Leaders of the European Union and its Eastern neighboring countries—Armenia, Azerbaijan, Belarus, Georgia, Moldova, and Ukraine—will meet in Vilnius next week to assess the closeness of their relationships. Countries that followed the EU prescription to reform will be offered political association and economic integration with the Union, while countries that didn’t comply with its requirements will keep distance. Only two out of the six countries—Moldova and Georgia—are expected to upgrade their relations with the EU at the Vilnius Summit.
Though the EU offered similar incentives to partners to transform, some countries managed to reform and others remained immune to EU seduction. How could the EU do a better job in democratizing its neighbors?
The trajectories of the six countries moving towards the EU are rather uneven. Countries continue to demonstrate varying levels of commitment to reform and performance. Remarkably, the 2013 European Integration Index for Eastern Partnership Countries registers positive advancement for all six countries in relation to the EU, with a few exceptions.
- Moldova remains the top reformer in the region and is the closest to meeting EU standards.
- Georgia is the second best performer and made the biggest advancement towards implementing democratic reforms over the last year.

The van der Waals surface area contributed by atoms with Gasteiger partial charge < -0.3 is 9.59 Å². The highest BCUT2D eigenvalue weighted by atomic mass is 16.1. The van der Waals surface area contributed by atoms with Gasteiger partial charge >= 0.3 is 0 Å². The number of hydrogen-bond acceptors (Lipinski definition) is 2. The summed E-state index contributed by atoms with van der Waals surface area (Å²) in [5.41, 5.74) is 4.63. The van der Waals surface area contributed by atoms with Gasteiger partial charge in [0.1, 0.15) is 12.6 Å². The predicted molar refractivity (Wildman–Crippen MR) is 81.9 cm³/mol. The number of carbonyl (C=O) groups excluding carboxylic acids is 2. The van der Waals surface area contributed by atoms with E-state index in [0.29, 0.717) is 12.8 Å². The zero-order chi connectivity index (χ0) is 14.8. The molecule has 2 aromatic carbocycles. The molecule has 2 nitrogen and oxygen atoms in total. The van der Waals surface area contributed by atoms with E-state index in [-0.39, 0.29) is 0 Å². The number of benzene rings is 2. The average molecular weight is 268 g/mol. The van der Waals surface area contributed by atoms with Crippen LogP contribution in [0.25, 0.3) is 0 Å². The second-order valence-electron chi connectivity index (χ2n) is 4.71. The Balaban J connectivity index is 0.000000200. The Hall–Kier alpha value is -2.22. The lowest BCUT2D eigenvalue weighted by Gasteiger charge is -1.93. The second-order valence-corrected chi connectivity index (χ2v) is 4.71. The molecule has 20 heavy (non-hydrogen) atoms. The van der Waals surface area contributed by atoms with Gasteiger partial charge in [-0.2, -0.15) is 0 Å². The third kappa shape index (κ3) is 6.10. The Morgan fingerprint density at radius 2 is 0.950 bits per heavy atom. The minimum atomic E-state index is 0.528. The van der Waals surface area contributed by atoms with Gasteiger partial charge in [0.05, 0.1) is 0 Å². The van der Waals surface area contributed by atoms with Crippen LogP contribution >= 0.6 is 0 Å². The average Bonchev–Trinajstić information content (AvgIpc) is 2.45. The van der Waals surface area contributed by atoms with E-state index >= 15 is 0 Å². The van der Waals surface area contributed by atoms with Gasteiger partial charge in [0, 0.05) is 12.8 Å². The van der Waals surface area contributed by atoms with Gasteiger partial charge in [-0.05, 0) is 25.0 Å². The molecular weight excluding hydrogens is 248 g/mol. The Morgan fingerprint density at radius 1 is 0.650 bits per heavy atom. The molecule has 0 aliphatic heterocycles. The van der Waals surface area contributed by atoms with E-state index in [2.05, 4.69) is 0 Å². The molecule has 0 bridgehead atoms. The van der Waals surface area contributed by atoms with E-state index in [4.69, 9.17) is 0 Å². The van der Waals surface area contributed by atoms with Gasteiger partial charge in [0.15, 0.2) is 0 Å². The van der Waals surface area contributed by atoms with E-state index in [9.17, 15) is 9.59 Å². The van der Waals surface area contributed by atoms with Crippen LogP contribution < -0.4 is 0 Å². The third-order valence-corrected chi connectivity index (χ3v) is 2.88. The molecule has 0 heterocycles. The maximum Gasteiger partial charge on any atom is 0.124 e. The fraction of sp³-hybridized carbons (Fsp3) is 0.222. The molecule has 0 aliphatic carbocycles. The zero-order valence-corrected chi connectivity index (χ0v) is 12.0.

- Ukraine, in overall third position, fails to translate its close relation with the EU into greater similarities to the EU system.
- Armenia is catching up fast with Ukraine and showed good progress in many areas last year.
- Azerbaijan, the second worst performer, has intensified political and economic ties with the EU, yet shows no progress in meeting EU standards.
- Belarus remains the furthest from the EU when it comes to observing European values and standards.
The progress is no doubt below the high expectations raised at the launch of the Eastern Partnership Initiative five years ago. Insufficient political will among governing elites still hinders important reforms.
The Index measurement of “Deep and Sustainable Democracy,” the concept which is the basis of the EU reward system, shows that Moldova, Georgia and Armenia have made most progress on democratic reforms over the last two years. These countries received additional funds from the EU to encourage further advances. Ukraine registered no changes in the overall quality of democracy. The situation in Azerbaijan deteriorated which makes the country look more similar to Belarus when it comes to cracking down on political dissent.
In order to encourage transformation, the EU provides the same incentives to all partner countries: political association with the EU, greater access to the EU market through Deep and Comprehensive Free Trade Agreements (DCFTA), and closer social ties through the offer of visa-free travel for their citizens.